“Safeguarding Children from Addiction: An Attachment Perspective” by Forest Benedict, M.A., SATP-C

NOTE: This article was written to professionals working with children but it is recommend reading for all parents.

As adults working with children, we play a valuable role in protecting and preparing them for the many destructive forces they will face in the world. In a society where many addicting substances and experiences are present, we have a unique opportunity to safeguard children from the inside out.

To begin, let’s look at the foundation of addiction. We are all born with the need for human connection. When a secure connection or “attachment” to a caregiver is not developed, a person is more susceptible to addiction. Flores (2004), states it this way: “No one ever escapes their need for satisfying relationships, and the degree to which we are unable to form healthy interpersonal intimacy determines the degree to which we are vulnerable to substitute [addiction] for human closeness” (p. 53). Thus, the most powerful antidote to addiction is the formation of a secure attachment with a child.

Secure attachment can be developed in a child through a caregiver’s “attunement” to them. This means that adults see, acknowledge, and respond to children’s emotions. According to Thompson (2010), “parents of securely attached children are emotionally attuned, perceptive, and responsive to their needs” (p. 118-119). Responding to children in this manner teaches them that their feelings are worthwhile and that people are trustworthy.

On the other hand, when caregivers are non-responsive, reactive, shaming, or abusive when children express emotion, attachment is weakened. Such responses teach children to dismiss their feelings and disconnect from others. When people are no longer a viable source of comfort, children are vulnerable to seeking unhealthy self-soothing outside of relationships (i.e. pornography, drugs, etc).

If someone develops an insecure attachment style in early life, the good news is that change is possible. “Earned secure attachment” can occur through the experience of affirming interactions with healthy individuals (Thompson, 2010). As people of influence in children’s lives, we have a profound opportunity to provide “attunement”, love, and care for children. This strengthens their ability to connect with people, which is a powerful preventative measure against future addictions. While previous circumstances may have taught them not to rely on others, we can be exceptions, showing them that people can be supportive emotional resources. This increases the future possibility that they will go to people for comfort in the future, rather than addictive substances or experiences.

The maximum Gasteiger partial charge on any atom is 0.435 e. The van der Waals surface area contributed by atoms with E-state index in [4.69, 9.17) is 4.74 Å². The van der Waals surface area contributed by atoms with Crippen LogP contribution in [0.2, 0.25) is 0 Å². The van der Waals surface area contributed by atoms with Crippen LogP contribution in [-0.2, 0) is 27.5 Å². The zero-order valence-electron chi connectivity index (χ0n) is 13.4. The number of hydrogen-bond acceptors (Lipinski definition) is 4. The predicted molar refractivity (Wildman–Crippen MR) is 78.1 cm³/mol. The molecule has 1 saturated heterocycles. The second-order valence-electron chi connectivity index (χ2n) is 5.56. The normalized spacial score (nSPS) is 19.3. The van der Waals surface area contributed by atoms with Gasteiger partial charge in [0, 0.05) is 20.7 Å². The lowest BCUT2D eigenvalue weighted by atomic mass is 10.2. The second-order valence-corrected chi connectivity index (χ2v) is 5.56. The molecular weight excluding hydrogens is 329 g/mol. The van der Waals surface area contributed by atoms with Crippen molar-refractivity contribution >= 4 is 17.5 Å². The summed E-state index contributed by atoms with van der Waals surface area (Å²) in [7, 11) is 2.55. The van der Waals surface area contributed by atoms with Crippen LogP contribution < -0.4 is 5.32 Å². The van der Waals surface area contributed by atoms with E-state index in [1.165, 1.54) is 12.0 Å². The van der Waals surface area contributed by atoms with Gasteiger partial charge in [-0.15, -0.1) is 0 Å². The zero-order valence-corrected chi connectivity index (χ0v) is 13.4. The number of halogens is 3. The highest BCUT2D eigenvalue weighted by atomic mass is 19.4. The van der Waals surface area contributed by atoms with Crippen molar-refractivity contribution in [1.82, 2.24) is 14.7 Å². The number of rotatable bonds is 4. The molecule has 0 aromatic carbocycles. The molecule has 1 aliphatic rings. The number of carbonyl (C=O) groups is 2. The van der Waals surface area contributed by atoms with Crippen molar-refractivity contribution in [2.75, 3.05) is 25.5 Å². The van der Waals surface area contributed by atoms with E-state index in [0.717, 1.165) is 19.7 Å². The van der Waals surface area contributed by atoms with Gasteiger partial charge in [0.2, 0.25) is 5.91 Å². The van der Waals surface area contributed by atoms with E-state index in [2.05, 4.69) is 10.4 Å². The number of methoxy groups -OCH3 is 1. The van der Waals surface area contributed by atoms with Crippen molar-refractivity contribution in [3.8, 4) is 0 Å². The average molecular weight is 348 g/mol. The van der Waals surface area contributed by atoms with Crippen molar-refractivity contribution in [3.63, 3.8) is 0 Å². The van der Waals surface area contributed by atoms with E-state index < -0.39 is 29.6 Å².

All caring adults play key roles in children’s development. May we never underestimate our influence in the lives of little ones, whether it is those we work with, or the ones we come home to at the end of the day.


Flores, P. J. (2004). Addiction as an attachment disorder. Lanham: Jason Aronson

Frye, T. (2010). Intimacy Disorder and Sexual Addiction on Youtube

Thompson, C. (2010). Anatomy of the soul: Surprising connections between

neuroscience and spiritual practices that can transform your life and relationships. Tyndale House Publishers, Inc.

**** YouthSTAR is available to help adolescents struggling with sexually addictive behavior. For more information, call us at (559) 323-8484 or check out our site:


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3 Responses to “Safeguarding Children from Addiction: An Attachment Perspective” by Forest Benedict, M.A., SATP-C

  1. Nancy Willey says:

    Very helpful. As a grandma I can provide healthy, affirming attachments. Thanks.

  2. Pingback: YouthSTAR Parent Night: How Pornography Use Effects the Brain | LifeSTAR Central Valley Blog

  3. Pingback: “A Connected Grief: The Gift of Comfort in the Midst of Mourning” by Forest Benedict, MA, SATP-C | Write Forest Write

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